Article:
The second is like it. So loving your neighbor as yourself is like loving God with all your heart and all your mind and all your soul. Love. 1 John 4:20 says this, “If anyone says, ‘I love God,’ and hates his brother, he is a liar; for he who does not love his brother whom he has seen cannot love God whom he has not seen.” Cannot.

These two verses fly in the face of the sin of white supremacy and racism. To not uproot white supremacy from the mind, heart and soul is to miss the mark on loving your neighbor as yourself and is hatred toward God.

Racism is hatred toward and denial of blackness as an equal and authentic image of God. You can let that live if you want to. You can try to bury it so far deep that no one ever knows. You can try to avoid contact so that you never say anything stupid. You can try to fix it on Martin Luther King Jr. Day, but let it linger every other day. You can talk about it once a year from the pulpit. You can remain silent and never speak of it at all. Those are all options. But they all allow hate to live.

Those verses do not say:

Just tolerate one another.

Just be nice to each other.

Just don’t say anything stupid.

Just go volunteer.

Just take the mission trip.

Just give them some money.

Just build a center.

Just attend a multicultural church.

Just make sure you have one black friend, family member, child.

God demands love. Love toward God. Love toward humanity.

This love is a decision, and too many Christians have made the decision by simply refusing to acknowledge the power, the depths, the reality of white supremacy in America.

This shooter took white supremacy to its only logical conclusion: death. Now you might never shoot anyone, or plant bombs, or brutalize anyone. That’s entirely possible, but is that really your threshold, your standard for determining the health of your heart, mind and soul? My life might depend on whether or not you, your family, your church are willing to uproot racism and nurture love or instead continue to let the same evil that compelled this shooter to pull the trigger, to live on in your soul.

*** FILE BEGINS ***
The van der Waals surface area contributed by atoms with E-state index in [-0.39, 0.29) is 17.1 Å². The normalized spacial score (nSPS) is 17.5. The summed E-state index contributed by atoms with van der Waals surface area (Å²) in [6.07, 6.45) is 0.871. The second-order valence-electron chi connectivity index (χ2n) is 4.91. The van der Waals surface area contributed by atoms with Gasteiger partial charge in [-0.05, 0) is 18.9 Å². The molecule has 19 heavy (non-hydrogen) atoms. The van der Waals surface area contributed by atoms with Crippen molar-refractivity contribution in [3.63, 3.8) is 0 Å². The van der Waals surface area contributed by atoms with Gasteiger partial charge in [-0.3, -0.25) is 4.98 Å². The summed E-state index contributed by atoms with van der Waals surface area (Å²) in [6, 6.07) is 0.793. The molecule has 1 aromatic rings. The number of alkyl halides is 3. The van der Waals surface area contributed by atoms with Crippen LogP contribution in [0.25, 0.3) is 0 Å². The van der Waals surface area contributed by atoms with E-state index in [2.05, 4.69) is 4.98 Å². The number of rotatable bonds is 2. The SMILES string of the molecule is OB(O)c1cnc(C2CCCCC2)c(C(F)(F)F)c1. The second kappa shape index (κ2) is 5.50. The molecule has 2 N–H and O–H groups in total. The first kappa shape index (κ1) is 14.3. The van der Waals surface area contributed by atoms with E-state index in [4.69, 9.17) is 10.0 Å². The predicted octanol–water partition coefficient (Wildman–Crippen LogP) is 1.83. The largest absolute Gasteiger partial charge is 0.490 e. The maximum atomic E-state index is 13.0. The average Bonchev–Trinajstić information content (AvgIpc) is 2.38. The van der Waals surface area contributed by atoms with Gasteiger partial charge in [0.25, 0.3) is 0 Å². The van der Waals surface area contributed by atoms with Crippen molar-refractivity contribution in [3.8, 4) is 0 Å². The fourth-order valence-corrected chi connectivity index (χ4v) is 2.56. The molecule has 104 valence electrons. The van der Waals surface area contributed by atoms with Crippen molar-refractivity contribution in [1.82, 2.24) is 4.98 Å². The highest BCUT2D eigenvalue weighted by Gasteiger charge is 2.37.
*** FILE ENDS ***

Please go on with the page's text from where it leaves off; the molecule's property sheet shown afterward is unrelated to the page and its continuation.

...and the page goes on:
I hope you will choose love today and tomorrow and for the rest of your life.

Every church in America should be talking about this shooting on Sunday. But you know what? My real fear isn’t that churches will ignore the shooting. My fear is that churches will underestimate it. I fear that it will alter one Sunday’s plans and nothing else. I fear that the words will be reduced to one lone shooter, to one silent moment, to one prayer. I fear that it will change nothing, that no one will make a declaration to kick racism out of the pews. My real fear is that this moment will slip by just as so many others have, that white churches will refuse to see their own reflection.

That is a fear of black Americans because white supremacy is deadly. And people who look like me are its victims.

And despite this reality. We are still here. We still speak truth to power. We will mourn and cry and lament and wail. But we also fight. We resist. We refuse to be erased. My words here will be joined with hundreds, maybe thousands of other black writers who will declare that we won’t lie down, we won’t hide, we won’t go away quietly. You haven’t heard the last from us. We fight on.

Austin Channing Brown works speaking, training, facilitating dialogue or planning strategies in reconciliation. She is the multicultural ministry specialist at Willow Creek Community Church’s Chicago Campus. This first appeared on her blog,